Who says they didn't?  This seems to be an argument from silence.  The Bible is a story about God's relationship to mankind, not the angels. But, there may be reason to believe the situation with the angels is not the same as the situation with men.  Any ideas, however, would large only be assumption since the Bible doesn't speak clearly on it.

Offline jdawg70

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Re: Mr. Blackwell, LoriPinkAngel...what brought you to your current worldview?
« Reply #9 on: February 23, 2017, 09:38:39 AM »
Would you at least continue worshiping, loving, and/or praising god in this circumstance?

Definitely dealing in the hypotheticals here :)  I'm not sure, other than to say He's worthy to be worshipped simply because He's holy, even if we are not.  But, what you're proposing seems completely antithetical to the entire meta-narrative of Scripture, so it's rather difficult to imagine.
Why does this particular action (the withdrawal of his previous offer of salvation) not affect your assessment that he is worthy of worship?  I guess...what does holy mean?

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Do you think that your feelings of devastation, and presumably the feelings of devastation others would feel, would be something that god ought to take into consideration if he ever decides to entertain the choice to rescind the offer for salvation?

Of course.
Why?  That is, why do you think he ought to make those considerations?

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Finally, in your opinion, why didn't the angels receive any similar offer for salvation?

Who says they didn't?  This seems to be an argument from silence.
Or it's my attempt to take the scripture seriously and not inject my own, or your own, narrative on top of it.

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The Bible is a story about God's relationship to mankind, not the angels.
When you have a relationship with someone, does knowledge about their past help you be closer to that person or no?

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But, there may be reason to believe the situation with the angels is not the same as the situation with men.  Any ideas, however, would large only be assumption since the Bible doesn't speak clearly on it.
Well speculate for me.  In what ways could the situation with the angels have been different to the situation with humans?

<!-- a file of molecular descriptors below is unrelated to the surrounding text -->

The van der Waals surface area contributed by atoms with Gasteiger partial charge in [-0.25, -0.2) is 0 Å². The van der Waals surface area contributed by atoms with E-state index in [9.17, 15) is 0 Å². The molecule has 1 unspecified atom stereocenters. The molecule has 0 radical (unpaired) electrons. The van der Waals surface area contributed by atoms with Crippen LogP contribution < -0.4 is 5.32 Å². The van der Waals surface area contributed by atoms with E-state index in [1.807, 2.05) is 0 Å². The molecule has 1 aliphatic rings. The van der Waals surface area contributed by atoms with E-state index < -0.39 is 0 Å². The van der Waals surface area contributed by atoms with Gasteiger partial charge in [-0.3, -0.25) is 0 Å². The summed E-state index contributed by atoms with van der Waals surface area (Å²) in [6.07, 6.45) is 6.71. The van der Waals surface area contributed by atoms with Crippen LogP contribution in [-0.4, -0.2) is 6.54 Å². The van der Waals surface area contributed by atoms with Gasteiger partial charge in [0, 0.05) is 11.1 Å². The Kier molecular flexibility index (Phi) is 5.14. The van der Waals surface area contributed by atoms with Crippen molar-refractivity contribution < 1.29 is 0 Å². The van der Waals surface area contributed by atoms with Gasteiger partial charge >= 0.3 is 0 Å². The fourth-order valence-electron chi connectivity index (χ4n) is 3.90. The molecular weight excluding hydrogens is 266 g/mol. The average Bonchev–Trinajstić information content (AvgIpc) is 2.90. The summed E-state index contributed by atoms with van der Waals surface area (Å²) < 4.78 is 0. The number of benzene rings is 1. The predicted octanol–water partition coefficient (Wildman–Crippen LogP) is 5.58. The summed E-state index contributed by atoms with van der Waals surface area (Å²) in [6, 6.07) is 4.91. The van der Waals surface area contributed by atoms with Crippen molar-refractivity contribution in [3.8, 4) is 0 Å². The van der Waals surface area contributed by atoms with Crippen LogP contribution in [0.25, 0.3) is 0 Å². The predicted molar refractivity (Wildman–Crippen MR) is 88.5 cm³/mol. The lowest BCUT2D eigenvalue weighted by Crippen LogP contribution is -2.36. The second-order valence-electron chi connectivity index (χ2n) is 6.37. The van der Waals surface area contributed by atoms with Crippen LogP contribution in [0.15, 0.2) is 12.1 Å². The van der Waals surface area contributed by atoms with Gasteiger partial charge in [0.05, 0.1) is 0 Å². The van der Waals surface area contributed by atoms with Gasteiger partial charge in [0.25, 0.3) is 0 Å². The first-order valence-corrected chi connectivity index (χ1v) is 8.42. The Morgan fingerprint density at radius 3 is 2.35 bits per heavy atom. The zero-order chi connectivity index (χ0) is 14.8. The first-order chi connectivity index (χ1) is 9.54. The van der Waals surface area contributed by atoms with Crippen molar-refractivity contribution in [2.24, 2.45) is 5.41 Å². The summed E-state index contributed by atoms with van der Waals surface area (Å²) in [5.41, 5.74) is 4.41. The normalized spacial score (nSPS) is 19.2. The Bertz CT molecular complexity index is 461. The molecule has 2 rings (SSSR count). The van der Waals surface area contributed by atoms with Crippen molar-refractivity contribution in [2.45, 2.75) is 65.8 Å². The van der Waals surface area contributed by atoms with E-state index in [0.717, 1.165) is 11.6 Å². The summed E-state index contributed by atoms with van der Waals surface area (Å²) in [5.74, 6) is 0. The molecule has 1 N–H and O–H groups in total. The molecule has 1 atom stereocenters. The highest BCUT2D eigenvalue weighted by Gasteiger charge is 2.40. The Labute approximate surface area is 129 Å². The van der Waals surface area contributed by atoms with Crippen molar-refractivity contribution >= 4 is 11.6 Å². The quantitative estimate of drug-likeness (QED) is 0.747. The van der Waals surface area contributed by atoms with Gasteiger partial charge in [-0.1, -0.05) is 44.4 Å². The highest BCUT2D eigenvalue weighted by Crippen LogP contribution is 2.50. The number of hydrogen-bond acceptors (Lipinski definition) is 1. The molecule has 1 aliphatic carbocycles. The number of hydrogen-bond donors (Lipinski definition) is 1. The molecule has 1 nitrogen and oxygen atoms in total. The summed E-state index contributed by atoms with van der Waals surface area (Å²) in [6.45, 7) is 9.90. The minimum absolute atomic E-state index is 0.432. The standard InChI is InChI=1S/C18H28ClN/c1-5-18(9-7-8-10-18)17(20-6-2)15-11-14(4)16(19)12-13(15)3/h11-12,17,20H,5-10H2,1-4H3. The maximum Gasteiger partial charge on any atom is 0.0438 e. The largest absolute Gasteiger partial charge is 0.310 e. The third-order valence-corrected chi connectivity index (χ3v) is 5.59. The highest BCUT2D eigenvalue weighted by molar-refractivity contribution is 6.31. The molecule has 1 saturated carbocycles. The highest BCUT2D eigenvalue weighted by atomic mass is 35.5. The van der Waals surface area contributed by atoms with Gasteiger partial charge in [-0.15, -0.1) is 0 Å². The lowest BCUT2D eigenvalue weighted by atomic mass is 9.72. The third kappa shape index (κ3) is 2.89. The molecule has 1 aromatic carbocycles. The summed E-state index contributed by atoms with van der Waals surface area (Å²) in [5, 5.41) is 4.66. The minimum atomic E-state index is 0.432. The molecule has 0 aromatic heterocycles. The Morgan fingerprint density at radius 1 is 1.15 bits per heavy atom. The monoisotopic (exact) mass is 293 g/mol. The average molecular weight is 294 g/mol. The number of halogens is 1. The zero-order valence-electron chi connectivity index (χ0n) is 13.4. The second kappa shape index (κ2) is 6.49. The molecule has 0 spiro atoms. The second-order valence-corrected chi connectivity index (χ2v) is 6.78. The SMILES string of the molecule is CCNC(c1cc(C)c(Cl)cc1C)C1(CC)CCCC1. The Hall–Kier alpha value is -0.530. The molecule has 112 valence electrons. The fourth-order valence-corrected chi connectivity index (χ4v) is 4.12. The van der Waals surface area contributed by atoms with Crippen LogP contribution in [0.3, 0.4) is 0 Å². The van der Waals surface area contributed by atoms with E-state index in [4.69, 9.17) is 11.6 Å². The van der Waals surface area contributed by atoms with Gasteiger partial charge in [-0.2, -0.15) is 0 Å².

"When we landed on the moon, that was the point where god should have come up and said 'hello'. Because if you invent some creatures, put them on the blue one and they make it to the grey one, you f**king turn up and say 'well done'."

- Eddie Izzard

http://deepaksducttape.wordpress.com/

Offline wheels5894

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Re: Mr. Blackwell, LoriPinkAngel...what brought you to your current worldview?
« Reply #10 on: February 23, 2017, 12:25:42 PM »
There's a serious problem with angels - based on the bible. We have pitifully little information about them. Isaiah 6 has the seraphim with their 3 pairs of wings but little else to know. The bast stuff on angels is in Revelation but the key thing there is understanding the meanings of the various angels - Michael who is like god, Gabriel warrior of god and so forth. Wars in heaven and fallen angels are not really covered in any detail and we know nothing about exactly what angels / cherubim / serpahim are.  A book that failed to ake it to the bible, Enoch, has some things though.

Really it was the Jews speculating on this that brought about Jewish mysticism and the Book of Zohar which has much on angels. For those in the UK, the comedy show on Radio, 'Old Harry's Game' has a lot more information!

The fact is, though, that all of the stuff on angels is speculation rather than knowledge. the bible tells stories but they are not stories about heaven and about how things are run up there as it concerned itself with how people should live and, latterly, how people can get to heaven.
No testimony is sufficient to establish a miracle, unless the testimony be of such that its falshood would be more miraculous than the facts it endeavours to establish. (David Hume)